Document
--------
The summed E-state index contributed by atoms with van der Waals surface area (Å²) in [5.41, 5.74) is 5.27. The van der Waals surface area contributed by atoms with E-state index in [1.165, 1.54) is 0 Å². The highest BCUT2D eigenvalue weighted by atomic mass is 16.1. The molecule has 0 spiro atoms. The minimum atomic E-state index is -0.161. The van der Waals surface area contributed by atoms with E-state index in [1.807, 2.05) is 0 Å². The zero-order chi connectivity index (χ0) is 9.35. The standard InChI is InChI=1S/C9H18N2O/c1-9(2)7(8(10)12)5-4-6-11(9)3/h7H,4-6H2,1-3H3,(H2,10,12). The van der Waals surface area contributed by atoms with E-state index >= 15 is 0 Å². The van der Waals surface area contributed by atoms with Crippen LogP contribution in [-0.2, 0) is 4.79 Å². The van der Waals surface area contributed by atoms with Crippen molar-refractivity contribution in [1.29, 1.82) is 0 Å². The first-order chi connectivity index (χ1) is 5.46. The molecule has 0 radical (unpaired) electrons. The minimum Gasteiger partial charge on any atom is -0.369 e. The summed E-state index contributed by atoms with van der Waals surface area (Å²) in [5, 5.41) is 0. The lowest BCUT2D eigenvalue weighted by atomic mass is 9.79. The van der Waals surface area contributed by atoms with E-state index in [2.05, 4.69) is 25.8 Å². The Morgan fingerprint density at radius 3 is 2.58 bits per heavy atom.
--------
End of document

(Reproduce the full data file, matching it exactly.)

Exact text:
The summed E-state index contributed by atoms with van der Waals surface area (Å²) in [5.41, 5.74) is 5.27. The van der Waals surface area contributed by atoms with E-state index in [1.165, 1.54) is 0 Å². The highest BCUT2D eigenvalue weighted by atomic mass is 16.1. The molecule has 0 spiro atoms. The minimum atomic E-state index is -0.161. The van der Waals surface area contributed by atoms with E-state index in [1.807, 2.05) is 0 Å². The zero-order chi connectivity index (χ0) is 9.35. The standard InChI is InChI=1S/C9H18N2O/c1-9(2)7(8(10)12)5-4-6-11(9)3/h7H,4-6H2,1-3H3,(H2,10,12). The van der Waals surface area contributed by atoms with E-state index >= 15 is 0 Å². The van der Waals surface area contributed by atoms with Crippen LogP contribution in [-0.2, 0) is 4.79 Å². The van der Waals surface area contributed by atoms with Crippen molar-refractivity contribution in [1.29, 1.82) is 0 Å². The first-order chi connectivity index (χ1) is 5.46. The molecule has 0 radical (unpaired) electrons. The minimum Gasteiger partial charge on any atom is -0.369 e. The summed E-state index contributed by atoms with van der Waals surface area (Å²) in [5, 5.41) is 0. The lowest BCUT2D eigenvalue weighted by atomic mass is 9.79. The van der Waals surface area contributed by atoms with E-state index in [2.05, 4.69) is 25.8 Å². The Morgan fingerprint density at radius 3 is 2.58 bits per heavy atom.